Among the FANG’s, is Apple a privacy champion?

Jan 31, 2019 19 Comments

My thoughts in the comments.



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TOP 19 Comments
  • This comment was deleted by original commenter.

    • That’s exceptionally rich, but at least you acknowledge it.
      Jan 31, 2019
    • Cruise Automation jefeb
      The difference between apple and fb’s respective data privacy issues is Apple’s was a bug and unintentional whereas fb is intentionally tracking your data to sell to the highest bidder. Apples and oranges really
      Jan 31, 2019
  • I’m a “no” vote because I feel Apple is no better for creating the technology that enables companies like Facebook to become no more than spying tools.

    They certainly aren’t as villainous, but they are a huge enabler of other companies bad behavior via the popularization of the smartphone.

    This also isn’t to detract from Facebook. But what is Apple doing for us as consumers? If they really cared about privacy, Facebook wouldn’t be in the App Store. But that’s likely an untenable position for Apple. As much as they dislike one another, the relationship between the two companies is mutually beneficial.

    I find Apple’s criticism a bit odd for the aforementioned reasons. If we didn’t have these privacy zapping apps, the smartphone would be a far less useful device.
    Jan 31, 2019 3
    • The fact that you have access to an app that will connect you to billions of people is part of value proposition of buying an iPhone. It’s not valuable because you have the choice of installing the app, or foregoing it.

      Apple hugely benefits from privacy killing companies developing apps for its platform. It’s hypocritical of Apple to try and have it both ways, they’re indirectly a very real part of the problem.

      Of course companies would come along and make apps that profit off of violating privacy. What did they think would happen when they opened up the iPhone to third party development?
      Jan 31, 2019
    • Facebook wka8a61z
      Apple, like any tech company, conducts user or market research which sometimes involves monitoring how a person uses their product. And sometimes that research is conducted via diary studies (long term). This is normal industry practice as well as getting consent from the participant and rewarding them via some sort of pay incentive in turn for their participation. Aside from it being a tech industry standard, it follows the standards set in place with psychology experiments/research and anthropology research. Now, if we're questioning the standards and asking for better standards that would be a valid ask for any and all industries/companies utilizing these standards. Shouldn't single out FB.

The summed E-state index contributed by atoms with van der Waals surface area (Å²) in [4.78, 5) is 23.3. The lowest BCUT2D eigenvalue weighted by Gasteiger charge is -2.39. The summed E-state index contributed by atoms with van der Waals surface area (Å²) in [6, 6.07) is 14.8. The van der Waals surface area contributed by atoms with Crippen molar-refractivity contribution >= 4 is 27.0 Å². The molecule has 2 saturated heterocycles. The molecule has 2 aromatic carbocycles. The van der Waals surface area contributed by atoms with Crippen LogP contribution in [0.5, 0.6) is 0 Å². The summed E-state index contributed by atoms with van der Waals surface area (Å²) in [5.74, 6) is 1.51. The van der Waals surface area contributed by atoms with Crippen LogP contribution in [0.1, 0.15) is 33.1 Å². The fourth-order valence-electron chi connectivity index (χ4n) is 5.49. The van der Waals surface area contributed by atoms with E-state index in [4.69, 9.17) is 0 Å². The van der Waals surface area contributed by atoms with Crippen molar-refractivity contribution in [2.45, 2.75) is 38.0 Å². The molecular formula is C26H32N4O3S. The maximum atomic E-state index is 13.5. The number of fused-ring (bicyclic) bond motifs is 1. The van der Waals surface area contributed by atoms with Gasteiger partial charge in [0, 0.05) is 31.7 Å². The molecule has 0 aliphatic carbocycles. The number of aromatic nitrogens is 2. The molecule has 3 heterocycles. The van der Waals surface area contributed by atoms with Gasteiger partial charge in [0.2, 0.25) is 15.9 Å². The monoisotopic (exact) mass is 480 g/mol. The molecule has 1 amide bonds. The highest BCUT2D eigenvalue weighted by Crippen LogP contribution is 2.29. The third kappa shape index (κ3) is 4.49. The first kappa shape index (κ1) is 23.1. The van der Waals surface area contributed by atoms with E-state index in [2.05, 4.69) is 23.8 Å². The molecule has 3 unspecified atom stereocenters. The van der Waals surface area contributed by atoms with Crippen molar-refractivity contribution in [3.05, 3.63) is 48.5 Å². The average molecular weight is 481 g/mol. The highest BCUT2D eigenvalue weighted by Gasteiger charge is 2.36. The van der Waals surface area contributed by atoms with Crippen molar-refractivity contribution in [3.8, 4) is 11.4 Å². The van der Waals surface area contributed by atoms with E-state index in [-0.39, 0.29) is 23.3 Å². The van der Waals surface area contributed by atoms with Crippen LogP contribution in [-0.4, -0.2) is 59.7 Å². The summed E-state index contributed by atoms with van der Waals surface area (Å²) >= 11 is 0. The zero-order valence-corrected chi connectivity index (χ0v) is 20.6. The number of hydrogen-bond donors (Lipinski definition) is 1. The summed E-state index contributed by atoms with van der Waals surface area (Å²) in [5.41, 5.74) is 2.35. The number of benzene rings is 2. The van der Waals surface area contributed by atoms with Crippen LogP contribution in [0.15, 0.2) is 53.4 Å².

Jan 31, 2019
  • Nielsen / Eng

    Nielsen Eng

    By far. This is not even up for much of a debate. It's one of their foundational selling points.
    Jan 31, 2019 0
  • VMware kokoko
    At least, their business model doesn't involve selling off your personal data. At least, for external use and as a primary source of revenue. So I voted yes.
    I am even considering switching to iPhone for my next phone, although I'm not thrilled with their software quality.
    Jan 31, 2019 2
    • Their primary revenue flow is plateauing. Their best shot for growing revenue is through the ecosystem of existing products, such as in-app purchases.

      But there lies the fundamental dilemma. It’s these third-party apps that are destroying privacy.

      Apple can easily afford to say it’s a privacy advocate because they’re in the business of producing the physical device, and that’s where their moral obligations end, and where Facebook’s begin.
      Jan 31, 2019
    • Facebook


      Lol none of big tech's business models involve "selling off your personal data"

      Targeted ads=/=selling your data

      Having user data that others can't access is a huge competitive advantage... Why would anyone ever sell that?
      Jan 31, 2019
  • Microsoft opsiedaisy
    Apple’s privacy is so strong, my own shit is kept private even from me. (Sarcasm)
    Jan 31, 2019 0
  • Box BPfa03
    No, their public privacy stances are for show. They happily expose iCloud to Chinese government for starters.
    Jan 31, 2019 2
  • Absolutely. And the reason being that Steve Jobs understood human psychology of feeling special by being the king( or prisoner) of an ‘exclusive’ echo system where nobody else can step in. Think of early days of iPod and iTunes stores and that awesome feeling of holding 5.7 GB full of AACs only with tracks that you like and not being forced to buy an entire album/cd ( example: Being able to buy only “Come Together” and avoid the rest of that mockery of prog rock known as Abbey Road).
    Apple might have lost many of Jobs chops but making ‘privacy’ exclusive is always in its gene.
    Jan 31, 2019 0
  • Square TjLf64
    Apple is able to get on a high horse because their business is selling you a luxury product for $800/year. It's almost counterproductive for them to get on a high horse.

    FB and its products are used by literally billions of people who cannot afford to pay that kind of money. They chip in by clicking an ad or two every year.

    This isn't a moral stance per se. It's just the reality of the world.
    Jan 31, 2019 0
  • Puppet pqXV61
    Yes, but that's not exactly a high bar.
    Jan 31, 2019 0
  • New monomo
    Yes, they don't do business with privacy.
    They make that extra money by making their products expensive
    Jan 31, 2019 0


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